Railway modelling is mainly a Spring and Summer hobby for me. Autumn and Winter bring busier times, and as much of my modelling takes place outside (benchwork, paint spraying and big sticky jobs), or inside with the window open for ventilation (gluing and painting), free winter evenings are often spent on research and reflection.
I enjoy exploring fresh ideas, dreaming up new projects and shopping around for bits and pieces. I've discovered I also enjoy writing about railway modelling, sharing and learning from those with more experience. Tidying up my current Project Threads for American HO and Narrow Gauge H0e / HOn30 at the end of my modelling season doesn't mean I stop reading, watching or thinking about model railways, so I'd like to use this blog for my onward journey.
In my previous RMweb blog I considered why I don't get layouts built, despite (or perhaps: because of) all the ideas I have. While Narrow Gauge modelling keeps me occupied, and I have a TT diorama to finish, I still dream about that more elusive goal of a fully sceniced model railway. But another year has passed without a layout. So where will I go from here?
I 'finished' my modelling year with a display of some my kit and scratchbuilt rolling stock and structures at our local 009 Society Group meeting in early November:
What about my Standard Gauge interests and layout project ideas? I'll start with my long standing interest in American HO:
Chapter 1 - American HO: "If only I'd known this years ago..."
A short while ago I came across this blog post from American author and custom layout builder Lance Mindheim: "Defining Model Railroad Design Success". Two quotes jumped out at me. The first explains why so many wannabe layout builders like me find it hard to really get started:
"...there is what they “think” is the absolute bare minimum scope they need in order to motivate them to build something/anything. On the other side of balance is their actual level of time/energy/focus level. The problem is the two don’t match..."
while the second offered a way out of the trap:
"...understanding how to be satisfied with less. Less doesn't mean less sophisticated and it doesn't mean "settling"..."
As I noted when I referred to this discovery in my current American HO thread: "Perhaps I should send it round to everyone who has helped me with all the different ideas I've explored with a heartfelt apology? I may now finally get it!"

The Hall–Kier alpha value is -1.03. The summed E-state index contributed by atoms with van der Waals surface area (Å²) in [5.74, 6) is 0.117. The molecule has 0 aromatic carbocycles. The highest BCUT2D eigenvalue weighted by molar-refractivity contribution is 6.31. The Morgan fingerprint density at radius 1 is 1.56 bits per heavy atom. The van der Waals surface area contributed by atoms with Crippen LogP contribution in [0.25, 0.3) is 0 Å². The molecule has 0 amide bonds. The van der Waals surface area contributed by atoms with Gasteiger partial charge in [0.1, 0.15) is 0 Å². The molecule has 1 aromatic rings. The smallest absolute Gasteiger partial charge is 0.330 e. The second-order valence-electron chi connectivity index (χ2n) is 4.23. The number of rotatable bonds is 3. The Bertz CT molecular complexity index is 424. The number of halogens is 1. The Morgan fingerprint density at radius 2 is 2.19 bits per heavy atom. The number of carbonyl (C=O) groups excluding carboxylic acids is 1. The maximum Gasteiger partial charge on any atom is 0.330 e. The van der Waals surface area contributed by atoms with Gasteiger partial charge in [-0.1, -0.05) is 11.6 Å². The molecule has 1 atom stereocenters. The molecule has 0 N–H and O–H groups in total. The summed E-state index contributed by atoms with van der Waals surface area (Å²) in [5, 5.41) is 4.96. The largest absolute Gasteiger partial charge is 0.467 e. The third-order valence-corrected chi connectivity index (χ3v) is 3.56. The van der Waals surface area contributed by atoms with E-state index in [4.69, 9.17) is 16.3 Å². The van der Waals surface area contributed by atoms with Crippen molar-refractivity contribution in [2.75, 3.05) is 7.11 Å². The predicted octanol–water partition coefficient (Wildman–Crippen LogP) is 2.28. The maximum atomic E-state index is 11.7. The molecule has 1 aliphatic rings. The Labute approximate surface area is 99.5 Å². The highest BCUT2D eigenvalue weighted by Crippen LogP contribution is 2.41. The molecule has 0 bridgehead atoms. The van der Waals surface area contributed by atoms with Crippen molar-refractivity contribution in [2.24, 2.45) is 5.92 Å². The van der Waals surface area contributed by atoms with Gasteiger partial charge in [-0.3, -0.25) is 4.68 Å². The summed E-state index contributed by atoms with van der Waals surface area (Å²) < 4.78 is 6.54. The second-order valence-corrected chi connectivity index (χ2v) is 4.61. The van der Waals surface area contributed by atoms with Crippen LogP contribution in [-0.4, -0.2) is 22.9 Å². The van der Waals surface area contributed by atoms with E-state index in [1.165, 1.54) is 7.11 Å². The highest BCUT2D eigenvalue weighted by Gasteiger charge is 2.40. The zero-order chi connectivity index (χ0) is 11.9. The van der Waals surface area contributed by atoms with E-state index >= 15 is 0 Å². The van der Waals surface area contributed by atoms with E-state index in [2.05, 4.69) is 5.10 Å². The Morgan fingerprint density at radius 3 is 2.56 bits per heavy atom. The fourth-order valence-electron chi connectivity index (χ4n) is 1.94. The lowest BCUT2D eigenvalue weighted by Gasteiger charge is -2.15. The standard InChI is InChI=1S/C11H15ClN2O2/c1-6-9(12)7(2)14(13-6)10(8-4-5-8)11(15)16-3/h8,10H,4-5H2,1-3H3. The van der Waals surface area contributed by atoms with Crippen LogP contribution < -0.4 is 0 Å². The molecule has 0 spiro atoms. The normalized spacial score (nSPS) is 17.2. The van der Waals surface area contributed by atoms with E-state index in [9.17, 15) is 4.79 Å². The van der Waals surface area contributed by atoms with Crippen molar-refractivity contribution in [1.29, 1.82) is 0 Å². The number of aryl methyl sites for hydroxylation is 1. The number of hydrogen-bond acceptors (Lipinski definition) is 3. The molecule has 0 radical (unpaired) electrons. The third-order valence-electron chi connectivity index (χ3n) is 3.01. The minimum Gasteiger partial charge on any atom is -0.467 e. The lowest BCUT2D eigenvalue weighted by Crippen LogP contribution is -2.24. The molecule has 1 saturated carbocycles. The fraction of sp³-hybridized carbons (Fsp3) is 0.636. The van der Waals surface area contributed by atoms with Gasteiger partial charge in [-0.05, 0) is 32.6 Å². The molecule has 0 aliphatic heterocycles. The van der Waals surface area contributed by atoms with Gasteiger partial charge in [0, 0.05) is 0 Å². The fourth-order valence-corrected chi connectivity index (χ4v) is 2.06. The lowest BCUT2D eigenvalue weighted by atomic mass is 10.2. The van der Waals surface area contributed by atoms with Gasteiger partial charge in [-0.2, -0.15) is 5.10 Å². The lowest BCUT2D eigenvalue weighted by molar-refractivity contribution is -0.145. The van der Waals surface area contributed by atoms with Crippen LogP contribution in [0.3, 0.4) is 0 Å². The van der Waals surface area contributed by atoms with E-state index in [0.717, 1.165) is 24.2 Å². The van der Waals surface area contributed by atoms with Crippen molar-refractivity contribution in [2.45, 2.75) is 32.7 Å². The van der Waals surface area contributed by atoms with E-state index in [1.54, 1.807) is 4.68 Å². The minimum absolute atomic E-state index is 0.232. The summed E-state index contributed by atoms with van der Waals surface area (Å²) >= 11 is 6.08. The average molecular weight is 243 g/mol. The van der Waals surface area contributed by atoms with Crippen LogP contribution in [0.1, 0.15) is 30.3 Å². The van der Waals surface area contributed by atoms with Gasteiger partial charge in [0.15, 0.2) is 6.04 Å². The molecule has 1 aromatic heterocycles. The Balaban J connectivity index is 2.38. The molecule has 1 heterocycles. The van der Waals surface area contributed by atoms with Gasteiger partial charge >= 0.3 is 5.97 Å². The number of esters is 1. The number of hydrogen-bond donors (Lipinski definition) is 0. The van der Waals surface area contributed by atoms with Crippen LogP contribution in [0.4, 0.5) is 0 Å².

Although I've been refining my goals and objectives for a while, Mindheim's succinct summary hit home. While I've often thought (and written) about achievable layouts and have my own "two locomotive rule" to manage my budget when getting started on an idea, I've not found a way to limit my ambitions once I get interested in a topic. I invariably end up doing exactly what I shouldn't: setting a bare minimum for a layout idea that exceeds my practical maximum. So I stop. Again.
How can I become both satisfied and motivated with 'less'? Not for the first time, @James Hilton has come to my rescue (there's someone I owe a pint or two if we ever meet). His latest "Hilton and Mears" YouTube Video: "Just Four" helped:
It's another brilliantly simple concept for people like me with limited space (and budgets): you only really need four different locomotives for a small switching layout, or for each area of interest you have. Doesn't have to be four, but then again, why not? If that's a limit I'm going to set for myself, it may help keep my ideas manageable, and focus on building (not shopping).
Choosing four for me was too easy:
Two recently bought as new Kato GP-35s in perfect condition for my favourite American railroad, the Santa Fe. I like passenger trains, so my Budd RDC-2 is another easy choice - it's another perfect runner. The Baltimore & Ohio livery wouldn't have been my first choice, but this was a bargain too good to miss, and definitely a keeper. My Atlas Bangor and Aroostook GP7 is the outlier, but it's another excellent loco I got for a bargain price in what I think is a very nice livery.